Police Scotland - Online Shopping Advice

Date Posted: 4th of December 2018

Continuing in a series of articles, Police Scotland would like to share some simple advice to our readers in relation to remaining safe and secure over the festive period. This is the time of year where everybody wants to spend time with their loved ones and enjoy the season without having to worry about reporting an incident to the Police. Therefore, these articles will cover topics such as Home Security, Safer Shopping, Partying Safely and Online Shopping.
In the second of the four articles, we will be looking at ‘Online Shopping’.
This is the time of year where everybody is frantically trying to buy gifts for loved ones so that they have something to give over the Christmas period. However, did you know that a recent study has identified that 1.9 million cyber related fraud incidents have been recorded in 2016 and are on the increase! This could range from paying for items that don’t exist or for tickets that are never sent. It may also include sending money to fraudulent companies for services that you don’t need or buying counterfeit goods which are of poor quality. From a Police point of view, it has always been a complicated and time consuming process in order to identify who these culprits are. Therefore, if you do enter a transaction with someone online, you run the risk of never seeing your items or getting your money back. Remember, you work very hard and deserve to get value for money.
When you are shopping online. Ensure that you stick to trusted websites when buying articles or providing online payments. Always consider reviewing the ‘Secure Web Browser’ and ensure that the web address is ‘secure’ before entering your personal or payment details. If you have to purchase online goods from a website which you have little knowledge of. You should always consider looking for customer reviews, especially in relation to warranties, guarantees, purchasing or shipping. It is equally important to note that you should always check the terms and condition of the sale before committing to any purchase, allowing you to know your rights as the consumer.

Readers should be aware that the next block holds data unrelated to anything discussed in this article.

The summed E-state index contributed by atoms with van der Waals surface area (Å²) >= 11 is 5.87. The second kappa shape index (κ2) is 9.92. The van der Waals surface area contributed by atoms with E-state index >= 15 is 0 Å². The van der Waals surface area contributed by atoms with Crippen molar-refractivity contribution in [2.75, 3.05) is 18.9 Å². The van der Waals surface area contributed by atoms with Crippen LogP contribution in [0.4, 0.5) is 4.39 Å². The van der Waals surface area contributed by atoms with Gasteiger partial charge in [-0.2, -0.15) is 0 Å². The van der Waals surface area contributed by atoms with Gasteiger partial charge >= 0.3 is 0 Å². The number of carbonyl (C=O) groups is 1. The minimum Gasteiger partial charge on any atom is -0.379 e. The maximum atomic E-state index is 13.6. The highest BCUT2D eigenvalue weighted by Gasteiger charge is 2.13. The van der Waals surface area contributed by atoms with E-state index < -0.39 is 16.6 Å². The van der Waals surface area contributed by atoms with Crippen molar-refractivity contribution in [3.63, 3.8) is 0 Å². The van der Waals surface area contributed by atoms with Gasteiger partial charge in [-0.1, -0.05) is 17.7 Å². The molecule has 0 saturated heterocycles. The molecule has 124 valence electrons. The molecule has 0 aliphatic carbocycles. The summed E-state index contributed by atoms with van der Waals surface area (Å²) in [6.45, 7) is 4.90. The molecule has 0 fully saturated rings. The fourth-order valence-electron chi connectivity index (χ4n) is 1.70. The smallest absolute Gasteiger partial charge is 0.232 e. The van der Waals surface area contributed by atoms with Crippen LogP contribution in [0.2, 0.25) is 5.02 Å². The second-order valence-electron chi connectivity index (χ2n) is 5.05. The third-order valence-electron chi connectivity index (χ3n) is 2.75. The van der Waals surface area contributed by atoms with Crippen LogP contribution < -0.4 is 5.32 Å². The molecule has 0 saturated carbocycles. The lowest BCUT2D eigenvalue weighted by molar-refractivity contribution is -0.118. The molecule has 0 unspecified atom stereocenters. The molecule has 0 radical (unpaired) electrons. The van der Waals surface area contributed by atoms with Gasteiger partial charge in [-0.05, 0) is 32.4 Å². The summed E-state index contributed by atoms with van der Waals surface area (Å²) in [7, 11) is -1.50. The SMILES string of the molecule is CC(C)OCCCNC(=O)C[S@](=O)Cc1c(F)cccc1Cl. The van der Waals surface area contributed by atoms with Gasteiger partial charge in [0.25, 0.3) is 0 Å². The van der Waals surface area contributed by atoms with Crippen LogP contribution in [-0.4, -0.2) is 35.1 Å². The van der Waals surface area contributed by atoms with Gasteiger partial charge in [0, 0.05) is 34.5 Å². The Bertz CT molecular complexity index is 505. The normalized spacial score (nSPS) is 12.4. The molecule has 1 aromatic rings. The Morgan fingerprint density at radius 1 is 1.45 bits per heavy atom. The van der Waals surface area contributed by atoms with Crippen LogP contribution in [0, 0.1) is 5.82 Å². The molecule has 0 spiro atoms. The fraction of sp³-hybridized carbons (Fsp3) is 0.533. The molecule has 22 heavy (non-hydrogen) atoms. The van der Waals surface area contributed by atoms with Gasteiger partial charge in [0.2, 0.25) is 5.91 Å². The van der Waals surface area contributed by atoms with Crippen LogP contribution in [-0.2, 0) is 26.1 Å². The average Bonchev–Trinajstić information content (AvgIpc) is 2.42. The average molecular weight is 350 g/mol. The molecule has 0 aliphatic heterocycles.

Depending on how your payments are made could make all the difference. If you have been the victim of fraudulent activity, some banks may offer refunds if the purchase was completed using a credit card. Also, consider using online payment systems such as PAYPAL, AMAZON Pay or your online banking provider. Again, their terms and conditions will stipulate your rights as the consumer and what insurance is available.
It is always worth noting that any online purchases through 3rd party vendors may not provide the same guarantees or warranties as the host site. This is vitally important to be aware of given companies such as E-bay may direct you to a 3rd party seller. Remaining vigilant and following these simple steps will make all the difference.
Gumtree and Face-bay are another great ways to buy items locally or nationally. These items tend to be second hand or unused items which you can agree on the price and terms personally. If you see something you like on these web sites. Always consider meeting face to face in order to inspect the item before purchasing. If this is possible, have a think about where you are meeting and how much the item is worth. It is always best to maintain communication with the seller through the site and meet at their home address. Always avoid arrangements in carparks or public spaces. If the item you are purchasing is expensive and you have been invited to their home address to inspect. Always consider going along with someone else.
Buying vehicles online is a very common way to buy goods at a reasonable price. However, if you are purchasing vehicles online. Consider carrying out checks on the DVLA website to ensure that it is not stolen prior to arranging an inspection. Any trusted seller should be more than happy for you to arrange a vehicle inspection. Never take the condition of the vehicle at face value.
Counterfeit goods are on the increase online and sometimes it looks too good to be true in terms of value for money. Although these articles do look attractive both is style and cost. It is worth noting that you could also be in trouble for knowingly purchasing stolen or counterfeit goods.
A 2017 OECD Report on counterfeit trade in the UK found that almost 4% of all UK imports in 2013 were counterfeit, worth £9.3 billion. This translates to around 60,000 jobs being lost and almost £4 billion in lost tax revenue aside from any consumer harm issues, fraud and further targeting of individuals for other forms of crimes like fraud, identity theft and malware.
Always look for the tell-tale signs such as key words like ‘New’, ‘Unused’ and ‘With Tags’. The cost of the item is another tell-tale sign. How many people do you know buy an item brand new, only to sell it and at more than 50% off? I would always recommend engaging with the seller, ask some questions about the ‘reasons for selling’, ‘where they bought it from’ and ‘how long ago was it purchased’. If you are in doubt about the items for sale being legitimate. You should report the seller through the web page or Trading Standards. If you think the items are stolen, you should contact Police Scotland on ‘101’.
Remember that all consumers’ advice can be found at the Citizens Advice Bureau office or website.
For more information about online shopping and other topics this festive period, please join us at;
http://www.scotland.police.uk/keep-safe
Thanks for reading and have a safe and secure Christmas.

 

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